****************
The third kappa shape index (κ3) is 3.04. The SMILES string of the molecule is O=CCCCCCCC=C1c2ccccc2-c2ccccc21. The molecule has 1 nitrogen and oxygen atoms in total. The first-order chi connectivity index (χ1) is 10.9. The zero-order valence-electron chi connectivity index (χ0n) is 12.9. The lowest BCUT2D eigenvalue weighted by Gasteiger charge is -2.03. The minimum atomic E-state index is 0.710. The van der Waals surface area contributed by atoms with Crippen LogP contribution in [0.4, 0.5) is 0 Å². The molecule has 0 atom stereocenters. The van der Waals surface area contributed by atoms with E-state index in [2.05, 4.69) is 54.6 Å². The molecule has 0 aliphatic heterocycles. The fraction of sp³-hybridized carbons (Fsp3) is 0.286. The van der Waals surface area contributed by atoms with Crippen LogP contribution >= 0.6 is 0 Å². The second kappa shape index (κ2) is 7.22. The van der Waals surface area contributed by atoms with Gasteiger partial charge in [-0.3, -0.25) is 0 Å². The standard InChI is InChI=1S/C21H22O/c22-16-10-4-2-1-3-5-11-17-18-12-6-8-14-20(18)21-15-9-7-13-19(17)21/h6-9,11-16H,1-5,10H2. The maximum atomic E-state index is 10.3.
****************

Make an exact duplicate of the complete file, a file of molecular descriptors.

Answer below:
The third kappa shape index (κ3) is 3.04. The SMILES string of the molecule is O=CCCCCCCC=C1c2ccccc2-c2ccccc21. The molecule has 1 nitrogen and oxygen atoms in total. The first-order chi connectivity index (χ1) is 10.9. The zero-order valence-electron chi connectivity index (χ0n) is 12.9. The lowest BCUT2D eigenvalue weighted by Gasteiger charge is -2.03. The minimum atomic E-state index is 0.710. The van der Waals surface area contributed by atoms with Crippen LogP contribution in [0.4, 0.5) is 0 Å². The molecule has 0 atom stereocenters. The van der Waals surface area contributed by atoms with E-state index in [2.05, 4.69) is 54.6 Å². The molecule has 0 aliphatic heterocycles. The fraction of sp³-hybridized carbons (Fsp3) is 0.286. The van der Waals surface area contributed by atoms with Crippen LogP contribution >= 0.6 is 0 Å². The second kappa shape index (κ2) is 7.22. The van der Waals surface area contributed by atoms with Gasteiger partial charge in [-0.3, -0.25) is 0 Å². The standard InChI is InChI=1S/C21H22O/c22-16-10-4-2-1-3-5-11-17-18-12-6-8-14-20(18)21-15-9-7-13-19(17)21/h6-9,11-16H,1-5,10H2. The maximum atomic E-state index is 10.3.